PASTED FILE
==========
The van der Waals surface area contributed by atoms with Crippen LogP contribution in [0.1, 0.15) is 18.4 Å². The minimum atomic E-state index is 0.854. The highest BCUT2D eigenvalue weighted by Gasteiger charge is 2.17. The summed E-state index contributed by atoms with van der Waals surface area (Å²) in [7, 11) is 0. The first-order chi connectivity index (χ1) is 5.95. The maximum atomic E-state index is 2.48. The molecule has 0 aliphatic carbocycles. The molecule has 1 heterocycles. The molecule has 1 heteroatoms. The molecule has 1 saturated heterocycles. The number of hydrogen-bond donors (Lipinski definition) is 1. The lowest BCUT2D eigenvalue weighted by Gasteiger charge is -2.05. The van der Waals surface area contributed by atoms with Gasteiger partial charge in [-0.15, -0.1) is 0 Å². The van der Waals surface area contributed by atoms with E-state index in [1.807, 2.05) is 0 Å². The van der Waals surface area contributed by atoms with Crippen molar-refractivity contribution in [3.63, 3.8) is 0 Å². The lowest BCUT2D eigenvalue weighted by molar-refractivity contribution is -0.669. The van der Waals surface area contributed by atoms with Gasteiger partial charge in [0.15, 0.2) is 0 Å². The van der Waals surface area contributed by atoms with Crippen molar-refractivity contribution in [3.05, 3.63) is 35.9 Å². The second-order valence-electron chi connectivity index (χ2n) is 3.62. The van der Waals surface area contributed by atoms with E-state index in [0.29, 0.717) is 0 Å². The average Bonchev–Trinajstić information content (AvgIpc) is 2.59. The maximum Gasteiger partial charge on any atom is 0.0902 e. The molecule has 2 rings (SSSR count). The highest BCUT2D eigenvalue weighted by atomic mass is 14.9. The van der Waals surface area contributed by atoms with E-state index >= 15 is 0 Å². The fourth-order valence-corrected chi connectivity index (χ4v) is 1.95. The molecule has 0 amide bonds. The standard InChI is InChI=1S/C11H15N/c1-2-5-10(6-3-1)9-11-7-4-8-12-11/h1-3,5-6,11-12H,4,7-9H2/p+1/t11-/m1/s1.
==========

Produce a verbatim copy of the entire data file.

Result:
The van der Waals surface area contributed by atoms with Crippen LogP contribution in [0.1, 0.15) is 18.4 Å². The minimum atomic E-state index is 0.854. The highest BCUT2D eigenvalue weighted by Gasteiger charge is 2.17. The summed E-state index contributed by atoms with van der Waals surface area (Å²) in [7, 11) is 0. The first-order chi connectivity index (χ1) is 5.95. The maximum atomic E-state index is 2.48. The molecule has 0 aliphatic carbocycles. The molecule has 1 heterocycles. The molecule has 1 heteroatoms. The molecule has 1 saturated heterocycles. The number of hydrogen-bond donors (Lipinski definition) is 1. The lowest BCUT2D eigenvalue weighted by Gasteiger charge is -2.05. The van der Waals surface area contributed by atoms with Gasteiger partial charge in [-0.15, -0.1) is 0 Å². The van der Waals surface area contributed by atoms with E-state index in [1.807, 2.05) is 0 Å². The van der Waals surface area contributed by atoms with Crippen molar-refractivity contribution in [3.63, 3.8) is 0 Å². The lowest BCUT2D eigenvalue weighted by molar-refractivity contribution is -0.669. The van der Waals surface area contributed by atoms with Gasteiger partial charge in [0.15, 0.2) is 0 Å². The van der Waals surface area contributed by atoms with Crippen molar-refractivity contribution in [3.05, 3.63) is 35.9 Å². The second-order valence-electron chi connectivity index (χ2n) is 3.62. The van der Waals surface area contributed by atoms with E-state index in [0.29, 0.717) is 0 Å². The average Bonchev–Trinajstić information content (AvgIpc) is 2.59. The maximum Gasteiger partial charge on any atom is 0.0902 e. The molecule has 2 rings (SSSR count). The highest BCUT2D eigenvalue weighted by atomic mass is 14.9. The van der Waals surface area contributed by atoms with E-state index >= 15 is 0 Å². The fourth-order valence-corrected chi connectivity index (χ4v) is 1.95. The molecule has 0 amide bonds. The standard InChI is InChI=1S/C11H15N/c1-2-5-10(6-3-1)9-11-7-4-8-12-11/h1-3,5-6,11-12H,4,7-9H2/p+1/t11-/m1/s1.